Paris, called by some people the sphere of the world, was a popular tourist destination in the Regency Era. Part of the reason for its popularity had to do with the wide range of sights and activities available there. People could visit the Louvre, drink coffee at one of the many cafes in the Palais-Royal, or stroll through the Tuileries Gardens. They could also attend a horse race, listen to an opera, enjoy a carnival, attend the theatre, or spend time shopping. Because Regency travelers were so prevalent, one nineteenth century writer published thirteen tips to help the continental travelers avoid problems and enjoy their time in Paris. Here they are (almost) verbatim:Share
- It is an unconverted rule, that inns most frequented are those whose charges are most reasonable. We may add, that the traveller, whose deportment is civil and obliging, will always be better served than the rude and overbearing. To know the best inns is to listen to the voice of common frame, but by no means to depend upon the eulogies of the postilions; however, it may so happen, that in many inns people may be better entertained, and at a lower rate, in one season than another. (Read more.)
The Mass of Maundy Thursday is one of the most solemn of the year; and although the feast of Corpus Christi is the day for solemnly honouring the mystery of the holy Eucharist, still, the Church would have the anniversary of the last Supper to be celebrated with all possible splendour. The colour of the vestments is white, as it is for Christmas day and Easter Sunday; the decorations of the altar and sanctuary all bespeak joy, and yet, there are several ceremonies during this Mass; which show that the holy bride of Christ has not forgotten the Passion of her Jesus, and that this joy is but transient. The priest entones the angelic hymn, Glory be to God in the highest! and the bells ring forth a joyous peal, which continues during the whole of the heavenly canticle: but from that moment they remain silent, and their long silence produces, in every heart, a sentiment of holy mournfulness. But why does the Church deprive us, for so many hours of the grand melody of these sweet bells, whose voices cheer us during the rest of the year? It is to show us that this world lost all its melody and joy when its Saviour suffered and was crucified. Moreover, she would hereby remind us, how the apostles (who were the heralds of Christ, and are figured by the bells, whose ringing summons the faithful to the house of God), fled from their divine Master and left Him a prey to His enemies.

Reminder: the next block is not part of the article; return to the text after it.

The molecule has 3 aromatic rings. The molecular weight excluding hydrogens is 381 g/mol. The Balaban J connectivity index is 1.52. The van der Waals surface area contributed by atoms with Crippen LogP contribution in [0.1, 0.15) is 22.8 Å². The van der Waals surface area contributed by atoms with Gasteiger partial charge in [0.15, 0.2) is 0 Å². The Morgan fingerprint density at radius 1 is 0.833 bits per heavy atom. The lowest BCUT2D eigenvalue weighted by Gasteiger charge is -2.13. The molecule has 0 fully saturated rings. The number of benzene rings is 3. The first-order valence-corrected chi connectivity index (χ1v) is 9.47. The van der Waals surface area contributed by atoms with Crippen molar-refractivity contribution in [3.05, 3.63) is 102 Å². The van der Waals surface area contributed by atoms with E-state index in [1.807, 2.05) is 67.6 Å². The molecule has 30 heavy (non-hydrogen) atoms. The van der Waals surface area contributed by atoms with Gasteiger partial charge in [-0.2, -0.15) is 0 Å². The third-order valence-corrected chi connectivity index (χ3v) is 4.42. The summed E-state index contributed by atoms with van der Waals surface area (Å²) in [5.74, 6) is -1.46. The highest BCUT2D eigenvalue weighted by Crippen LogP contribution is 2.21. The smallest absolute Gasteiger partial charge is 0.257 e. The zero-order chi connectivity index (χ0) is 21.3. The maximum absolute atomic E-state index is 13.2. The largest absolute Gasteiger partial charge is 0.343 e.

"And there appeared to Him an angel from Heaven, strengthening Him. And being in an agony, he prayed the longer." Luke 22:43